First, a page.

Students at D’Evelyn Junior/Senior High School took a low-key approach to Earth Day, and during a day on which conserving energy is particularly apropos, turning off some of the building’s lights was a silent celebration.
“I think that my generation has ruined the planet. And I think it’s up to this generation to fix the planet,” said assistant librarian Kim McSwain, who organized an Earth Day display in the library. “We only have one shot to do it.”
D’Evelyn was constructed with large windows lining many of the classrooms, making soft, natural light a favorable alternative on April 22 to the greenish cast of fluorescent bulbs.
“I had two teachers come up and say, ‘Good idea. I’ve turned off my lights for the day as well,’ ” McSwain said.
Teachers and students could be seen walking the halls in the school’s trademark forest green T-shirts, a nod to Earth Day.
“It’s nice having green for school colors,” said principal Jill Colby, who recalled celebrating the first Earth Day in 1970 by cleaning up an irrigation ditch near Littleton High School. “We all have our ‘Go Green’ shirts on.”
The school also marked the day with a fund-raiser to plant trees in Ethiopia, the Philippines and Nicaragua. A display lined the library’s entrance, and for a dollar, students could add a leaf to the paper tree, specifying where they wanted their sapling planted.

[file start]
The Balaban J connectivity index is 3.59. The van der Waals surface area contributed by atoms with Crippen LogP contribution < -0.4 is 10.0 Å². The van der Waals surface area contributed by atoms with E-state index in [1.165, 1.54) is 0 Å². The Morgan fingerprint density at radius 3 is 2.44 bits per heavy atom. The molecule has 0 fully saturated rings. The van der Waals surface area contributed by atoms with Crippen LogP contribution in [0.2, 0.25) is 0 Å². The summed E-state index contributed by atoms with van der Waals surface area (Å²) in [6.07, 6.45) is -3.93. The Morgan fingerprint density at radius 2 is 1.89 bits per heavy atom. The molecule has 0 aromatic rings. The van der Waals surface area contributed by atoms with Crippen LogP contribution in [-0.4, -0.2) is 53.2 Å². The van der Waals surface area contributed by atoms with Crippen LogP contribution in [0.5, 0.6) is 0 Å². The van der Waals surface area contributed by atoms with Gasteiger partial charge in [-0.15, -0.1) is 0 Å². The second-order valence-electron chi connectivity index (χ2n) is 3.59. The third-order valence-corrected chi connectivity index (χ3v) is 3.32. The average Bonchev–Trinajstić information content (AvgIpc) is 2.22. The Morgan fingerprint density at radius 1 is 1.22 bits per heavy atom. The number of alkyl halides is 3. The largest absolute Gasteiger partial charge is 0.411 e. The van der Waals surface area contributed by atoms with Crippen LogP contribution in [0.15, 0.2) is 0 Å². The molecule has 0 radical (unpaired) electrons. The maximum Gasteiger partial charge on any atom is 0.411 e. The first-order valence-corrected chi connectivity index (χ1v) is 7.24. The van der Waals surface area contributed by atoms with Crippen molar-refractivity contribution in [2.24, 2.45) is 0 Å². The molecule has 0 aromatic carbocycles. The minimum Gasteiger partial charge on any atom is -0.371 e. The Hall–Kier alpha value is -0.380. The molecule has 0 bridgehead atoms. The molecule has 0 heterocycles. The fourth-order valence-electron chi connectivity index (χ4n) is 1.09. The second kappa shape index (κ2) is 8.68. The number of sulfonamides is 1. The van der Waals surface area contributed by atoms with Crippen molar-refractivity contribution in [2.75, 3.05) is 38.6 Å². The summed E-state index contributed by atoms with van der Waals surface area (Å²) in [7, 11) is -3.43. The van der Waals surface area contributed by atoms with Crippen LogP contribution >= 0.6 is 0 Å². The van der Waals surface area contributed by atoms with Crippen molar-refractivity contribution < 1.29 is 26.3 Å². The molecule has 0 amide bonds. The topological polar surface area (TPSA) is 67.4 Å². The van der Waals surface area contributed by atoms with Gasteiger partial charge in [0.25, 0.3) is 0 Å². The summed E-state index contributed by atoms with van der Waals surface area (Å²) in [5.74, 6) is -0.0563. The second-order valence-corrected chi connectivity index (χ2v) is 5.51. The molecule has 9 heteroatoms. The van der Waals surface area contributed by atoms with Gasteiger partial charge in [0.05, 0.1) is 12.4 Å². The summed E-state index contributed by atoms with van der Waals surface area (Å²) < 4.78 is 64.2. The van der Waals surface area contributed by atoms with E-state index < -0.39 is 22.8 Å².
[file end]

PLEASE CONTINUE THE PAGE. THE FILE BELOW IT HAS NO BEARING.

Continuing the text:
And with recycling being a staple topic common to Earth Day celebrations, the school emphasized its existing programs to help keep trash out of landfills.
D’Evelyn’s Latin Club places recycling bins throughout the school and makes rounds every few weeks to empty them. And old books that would otherwise be discarded are donated to schools in Africa, McSwain said.
“The library prints a lot of stuff, and we recycle all of it,” McSwain said. “Even the packaging material we recycle.”
And on a day when raising awareness about conserving the Earth’s limited resources is central, students showed their enthusiasm.
“It’s kind of nice,” said seventh-grader Liam Bush, who regularly collects the recycling for the Latin Club. “It won’t fill up the landfills.”